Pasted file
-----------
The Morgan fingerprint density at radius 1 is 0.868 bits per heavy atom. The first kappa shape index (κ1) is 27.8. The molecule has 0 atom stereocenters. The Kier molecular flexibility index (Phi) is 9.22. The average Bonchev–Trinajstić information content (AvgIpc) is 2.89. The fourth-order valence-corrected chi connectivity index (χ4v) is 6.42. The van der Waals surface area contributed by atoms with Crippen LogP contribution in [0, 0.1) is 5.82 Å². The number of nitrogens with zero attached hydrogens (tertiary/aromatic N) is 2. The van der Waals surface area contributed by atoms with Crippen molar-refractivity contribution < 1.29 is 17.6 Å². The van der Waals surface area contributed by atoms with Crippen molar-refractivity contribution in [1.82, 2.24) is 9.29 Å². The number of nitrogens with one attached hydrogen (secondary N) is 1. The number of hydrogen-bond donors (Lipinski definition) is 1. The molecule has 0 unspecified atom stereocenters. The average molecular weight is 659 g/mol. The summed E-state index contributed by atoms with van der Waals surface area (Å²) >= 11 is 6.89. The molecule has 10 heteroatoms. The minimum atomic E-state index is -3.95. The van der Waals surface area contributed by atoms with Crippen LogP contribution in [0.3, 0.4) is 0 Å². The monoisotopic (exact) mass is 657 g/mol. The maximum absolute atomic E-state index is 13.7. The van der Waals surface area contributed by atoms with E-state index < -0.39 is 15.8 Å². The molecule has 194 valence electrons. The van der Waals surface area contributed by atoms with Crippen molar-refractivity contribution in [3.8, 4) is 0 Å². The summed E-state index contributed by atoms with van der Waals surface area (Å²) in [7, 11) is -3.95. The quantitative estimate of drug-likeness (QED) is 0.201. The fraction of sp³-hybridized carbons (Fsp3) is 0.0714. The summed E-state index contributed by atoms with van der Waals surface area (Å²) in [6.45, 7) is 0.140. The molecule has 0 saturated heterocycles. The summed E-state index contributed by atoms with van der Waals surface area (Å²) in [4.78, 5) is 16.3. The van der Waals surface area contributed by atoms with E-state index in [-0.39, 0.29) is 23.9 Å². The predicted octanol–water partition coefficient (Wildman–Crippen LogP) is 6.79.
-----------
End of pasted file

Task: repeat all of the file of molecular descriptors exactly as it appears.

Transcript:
The Morgan fingerprint density at radius 1 is 0.868 bits per heavy atom. The first kappa shape index (κ1) is 27.8. The molecule has 0 atom stereocenters. The Kier molecular flexibility index (Phi) is 9.22. The average Bonchev–Trinajstić information content (AvgIpc) is 2.89. The fourth-order valence-corrected chi connectivity index (χ4v) is 6.42. The van der Waals surface area contributed by atoms with Crippen LogP contribution in [0, 0.1) is 5.82 Å². The number of nitrogens with zero attached hydrogens (tertiary/aromatic N) is 2. The van der Waals surface area contributed by atoms with Crippen molar-refractivity contribution < 1.29 is 17.6 Å². The van der Waals surface area contributed by atoms with Crippen molar-refractivity contribution in [1.82, 2.24) is 9.29 Å². The number of nitrogens with one attached hydrogen (secondary N) is 1. The number of hydrogen-bond donors (Lipinski definition) is 1. The molecule has 0 unspecified atom stereocenters. The average molecular weight is 659 g/mol. The summed E-state index contributed by atoms with van der Waals surface area (Å²) >= 11 is 6.89. The molecule has 10 heteroatoms. The minimum atomic E-state index is -3.95. The van der Waals surface area contributed by atoms with Crippen LogP contribution in [0.3, 0.4) is 0 Å². The monoisotopic (exact) mass is 657 g/mol. The maximum absolute atomic E-state index is 13.7. The van der Waals surface area contributed by atoms with E-state index < -0.39 is 15.8 Å². The molecule has 194 valence electrons. The van der Waals surface area contributed by atoms with Crippen molar-refractivity contribution in [3.8, 4) is 0 Å². The summed E-state index contributed by atoms with van der Waals surface area (Å²) in [7, 11) is -3.95. The quantitative estimate of drug-likeness (QED) is 0.201. The fraction of sp³-hybridized carbons (Fsp3) is 0.0714. The summed E-state index contributed by atoms with van der Waals surface area (Å²) in [6.45, 7) is 0.140. The molecule has 0 saturated heterocycles. The summed E-state index contributed by atoms with van der Waals surface area (Å²) in [4.78, 5) is 16.3. The van der Waals surface area contributed by atoms with E-state index in [-0.39, 0.29) is 23.9 Å². The predicted octanol–water partition coefficient (Wildman–Crippen LogP) is 6.79.